The odds of race drama Crash winning the best picture Oscar have been slashed, but Brokeback Mountain remains the hot favourite.
Crash stars Thandie Newton and Matt Dillon
UK bookmaker William Hill cut Crash's odds from 8/1 to 6/4 but still put Brokeback Mountain ahead at 1/2.
Meanwhile one of Crash's producers sued Oscar organisers after they failed to name him in the best picture nomination - an award given to producers.
The Academy declined to comment on producer Bob Yari's actions.
Mr Yari is also suing the Producers Guild of America, who called his action "bogus".
Race relations drama Crash is up for a total of six prizes at Sunday's ceremony.
Crash producer Bob Yari said the credits system was "patently unfair"
Mr Yari was one of Crash's six producers, but only two have been named as best picture nominees by the Academy of Motion Picture Arts and Sciences, which organises the Oscars.
The Academy has recently attempted to crack down on the number of nominated producers to ensure only those who genuinely filled that role are credited.
It has used the credits decided by the Producers Guild of America (PGA). Yari's legal action said the system was "patently unfair" and "a violation of the law".
"It never reveals who makes its awards-crediting decisions, what evidence is considered, or the basis on which a producer's application for award credit is rejected," he said.
Crash's two nominated producers are Paul Haggis - who also wrote and directed the film - and Cathy Schulman.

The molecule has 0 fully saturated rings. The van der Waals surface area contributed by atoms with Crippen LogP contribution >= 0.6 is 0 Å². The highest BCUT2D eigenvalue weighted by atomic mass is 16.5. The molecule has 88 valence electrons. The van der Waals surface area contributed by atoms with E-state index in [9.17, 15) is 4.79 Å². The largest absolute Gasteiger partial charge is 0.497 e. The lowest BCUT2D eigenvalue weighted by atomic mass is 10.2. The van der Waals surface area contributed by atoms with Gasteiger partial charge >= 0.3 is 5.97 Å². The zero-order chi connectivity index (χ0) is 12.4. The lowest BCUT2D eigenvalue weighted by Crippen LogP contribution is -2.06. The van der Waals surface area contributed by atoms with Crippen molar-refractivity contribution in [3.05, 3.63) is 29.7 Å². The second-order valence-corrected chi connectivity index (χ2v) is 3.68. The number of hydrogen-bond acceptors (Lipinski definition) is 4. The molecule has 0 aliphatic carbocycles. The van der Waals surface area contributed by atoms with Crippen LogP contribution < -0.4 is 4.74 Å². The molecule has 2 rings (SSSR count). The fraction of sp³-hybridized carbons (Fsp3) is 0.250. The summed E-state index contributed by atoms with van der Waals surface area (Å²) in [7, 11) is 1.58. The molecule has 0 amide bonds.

OSCARS BEST PICTURE ODDS
1/2 - Brokeback Mountain
6/4 - Crash
20/1 - Good Night, and Good Luck
20/1 - Munich
25/1 - Capote
Source: William Hill
A PGA spokesman said: "Credit determinations are made on a confidential basis because people are afraid to step forward and tell the truth because of retaliation.
"That is the norm. That is the standard in the industry."
In a separate court case, Cathy Schulman and one of Crash's executive producers, Tom Nunan, took legal action against Mr Yari.
They are suing him for allegedly failing to pay them more than $2m (£1.14m) in fees and bonuses.
Homosexual cowboys are at the heart of Brokeback Mountain
To avoid affecting the film's chances at the Oscars, both sides waited until voting closed on Tuesday before taking action.
Meanwhile, a conservative US Christian group has said 61,000 people have signed a letter protesting against Brokeback Mountain's eight Academy Award nominations.
The Center for Reclaiming America for Christ said the acclaim "had little to do with honouring great moviemaking".
"Instead, it is just a high-profile attempt to mainstream the homosexual agenda," the centre said.
The letter, sent to the Academy, said the gay cowboy story was "offensive to the vast majority of Americans".
UK Oscar nominee Cashback has become a popular download
A UK film nominated for the best live short film Oscar has become one of the most popular video downloads among US users of iTunes.
Cashback, written and directed by Sean Ellis, is at number five in the video download chart on iTunes' US version.
It was beaten only by two episodes of castaway drama Lost, the video for singer Pink's new single Stupid and an episode of sci-fi show Battlestar Galactica.
Ellis directed All Saints' video Never Ever before making films Left Turn and Cashback, which tells of a 19-year-old worker's bid to stay awake in an all-night supermarket.
There will be full coverage of the 78th Academy Awards on the BBC News website throughout Sunday and Monday. There will also be an Oscars 2006 special on BBC News 24 and BBC World at 0930 GMT on Monday, which is streamed live on this website.